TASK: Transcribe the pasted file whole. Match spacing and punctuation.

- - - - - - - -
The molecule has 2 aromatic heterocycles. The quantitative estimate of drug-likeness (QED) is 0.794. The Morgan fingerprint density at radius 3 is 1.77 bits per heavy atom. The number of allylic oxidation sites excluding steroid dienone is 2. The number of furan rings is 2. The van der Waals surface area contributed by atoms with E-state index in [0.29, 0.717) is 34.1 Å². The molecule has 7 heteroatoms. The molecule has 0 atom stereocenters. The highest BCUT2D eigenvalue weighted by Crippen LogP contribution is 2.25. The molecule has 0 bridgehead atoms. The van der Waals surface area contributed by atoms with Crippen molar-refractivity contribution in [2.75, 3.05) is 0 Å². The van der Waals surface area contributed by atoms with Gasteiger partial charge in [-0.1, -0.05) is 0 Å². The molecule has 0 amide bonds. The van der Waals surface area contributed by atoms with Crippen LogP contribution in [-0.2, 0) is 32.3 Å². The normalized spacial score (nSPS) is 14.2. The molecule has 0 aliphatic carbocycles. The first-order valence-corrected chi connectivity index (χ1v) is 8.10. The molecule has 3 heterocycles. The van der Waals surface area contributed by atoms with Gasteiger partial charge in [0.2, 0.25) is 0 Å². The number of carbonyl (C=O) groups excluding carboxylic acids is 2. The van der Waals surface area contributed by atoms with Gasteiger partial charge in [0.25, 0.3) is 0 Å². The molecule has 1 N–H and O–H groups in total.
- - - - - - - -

The molecule has 2 aromatic heterocycles. The quantitative estimate of drug-likeness (QED) is 0.794. The Morgan fingerprint density at radius 3 is 1.77 bits per heavy atom. The number of allylic oxidation sites excluding steroid dienone is 2. The number of furan rings is 2. The van der Waals surface area contributed by atoms with E-state index in [0.29, 0.717) is 34.1 Å². The molecule has 7 heteroatoms. The molecule has 0 atom stereocenters. The highest BCUT2D eigenvalue weighted by Crippen LogP contribution is 2.25. The molecule has 0 bridgehead atoms. The van der Waals surface area contributed by atoms with Crippen molar-refractivity contribution in [2.75, 3.05) is 0 Å². The van der Waals surface area contributed by atoms with Gasteiger partial charge in [-0.1, -0.05) is 0 Å². The molecule has 0 amide bonds. The van der Waals surface area contributed by atoms with Crippen LogP contribution in [-0.2, 0) is 32.3 Å². The normalized spacial score (nSPS) is 14.2. The molecule has 0 aliphatic carbocycles. The first-order valence-corrected chi connectivity index (χ1v) is 8.10. The molecule has 3 heterocycles. The van der Waals surface area contributed by atoms with Gasteiger partial charge in [0.2, 0.25) is 0 Å². The number of carbonyl (C=O) groups excluding carboxylic acids is 2. The van der Waals surface area contributed by atoms with Gasteiger partial charge in [0.25, 0.3) is 0 Å². The molecule has 1 N–H and O–H groups in total.